WW (NASDAQ:WW), formerly known as Weight Watchers International, reported strong second-quarter results Aug. 7, sending the stock soaring nearly 43%. An improvement in member recruitment trends prompted the company to raise its fiscal-year 2019 guidance. Total subscribers increased to 4.6 million, the highest level ever for a second quarter. 

WW is seeking to capitalize on a global wellness revolution that has ignited a healthcare growth market in recent years. According to the Global Wellness Institute, the wellness market is growing at nearly twice the rate of the overall global economy. Here in the U.S., Americans are more focused on healthy eating, fitness, and disease prevention than ever before.

The weight management market is crowded. Can both Weight Watchers and Tivity Health (with its new acquisition, Nutrisystem) compete?

Image source: Getty Images.

Employers are also embracing the wellness craze. Companies responsible for employee health plan coverage have changed their perception of insurance, now seeing it as a way to keep employees healthy and productive rather than as a (necessary) cost burden. As a result, nutrition and other wellness areas now have increased relevance for health plans. Health plan providers seeking to lower medical costs are asking for more well-rounded solutions, by offering employees access to healthy lifestyle companies like WW. Another company that serves this need is Tivity Health (NASDAQ:TVTY).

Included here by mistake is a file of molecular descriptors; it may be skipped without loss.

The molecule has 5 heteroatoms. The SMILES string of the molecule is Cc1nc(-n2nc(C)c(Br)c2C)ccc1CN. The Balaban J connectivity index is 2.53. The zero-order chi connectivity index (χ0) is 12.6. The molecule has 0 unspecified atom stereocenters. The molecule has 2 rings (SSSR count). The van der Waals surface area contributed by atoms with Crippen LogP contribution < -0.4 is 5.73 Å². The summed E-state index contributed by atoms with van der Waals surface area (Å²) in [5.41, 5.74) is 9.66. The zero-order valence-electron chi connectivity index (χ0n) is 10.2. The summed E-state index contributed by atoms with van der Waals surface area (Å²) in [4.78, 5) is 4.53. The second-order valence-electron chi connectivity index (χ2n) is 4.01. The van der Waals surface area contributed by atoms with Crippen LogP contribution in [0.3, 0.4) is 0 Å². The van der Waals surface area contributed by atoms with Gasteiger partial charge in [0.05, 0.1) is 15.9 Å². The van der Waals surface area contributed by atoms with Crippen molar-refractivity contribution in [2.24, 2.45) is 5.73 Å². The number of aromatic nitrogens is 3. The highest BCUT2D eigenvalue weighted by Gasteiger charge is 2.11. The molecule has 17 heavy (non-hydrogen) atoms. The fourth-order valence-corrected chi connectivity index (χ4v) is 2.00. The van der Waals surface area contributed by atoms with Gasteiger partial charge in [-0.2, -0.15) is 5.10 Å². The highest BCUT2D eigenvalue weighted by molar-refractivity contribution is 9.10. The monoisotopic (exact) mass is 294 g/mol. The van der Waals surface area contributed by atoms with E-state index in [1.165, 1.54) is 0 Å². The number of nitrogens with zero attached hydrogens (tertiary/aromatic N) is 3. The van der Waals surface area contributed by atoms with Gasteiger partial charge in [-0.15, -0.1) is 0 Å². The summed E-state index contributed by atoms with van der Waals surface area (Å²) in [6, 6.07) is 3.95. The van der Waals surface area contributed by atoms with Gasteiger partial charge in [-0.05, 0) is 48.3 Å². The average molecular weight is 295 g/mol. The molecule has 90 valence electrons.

Tivity Health is the nation's leading provider of fitness and health improvement programs and is a major player in the wellness industry. The healthcare side of the business is solid, anchored by its crown jewel, the Silver Sneakers program for seniors, along with Prime Fitness for active adults. It is now also in the nutrition business, going head-to-head with WW after its Nutrisystem acquisition in December 2018, which it bought for $1.4 billion. This deal gave Tivity two household names: the legacy Nutrisystem brand and the South Beach Diet.

Heavy demand: Weight loss market has room to grow

The weight management market is full of companies offering a variety of diet plans, promises, and gimmicks, but WW and Nutrisystem are the established No. 1 and No. 2, respectively. Can both companies be successful in a crowded market?

That market's sheer size supports the idea that there's plenty of room for multiple winners. In the past 35 years, obesity rates in the U.S. have more than doubled among adults, according to the National Center for Health Statistics. Tivity Health estimates that about 133 million people nationwide are trying to lose weight or actively prevent weight gain. WW and Nutrisystem's membership numbers combined add up to less than 10 million, which suggests that both companies have plenty of room to grow and that both are likely to benefit from this secular growth market.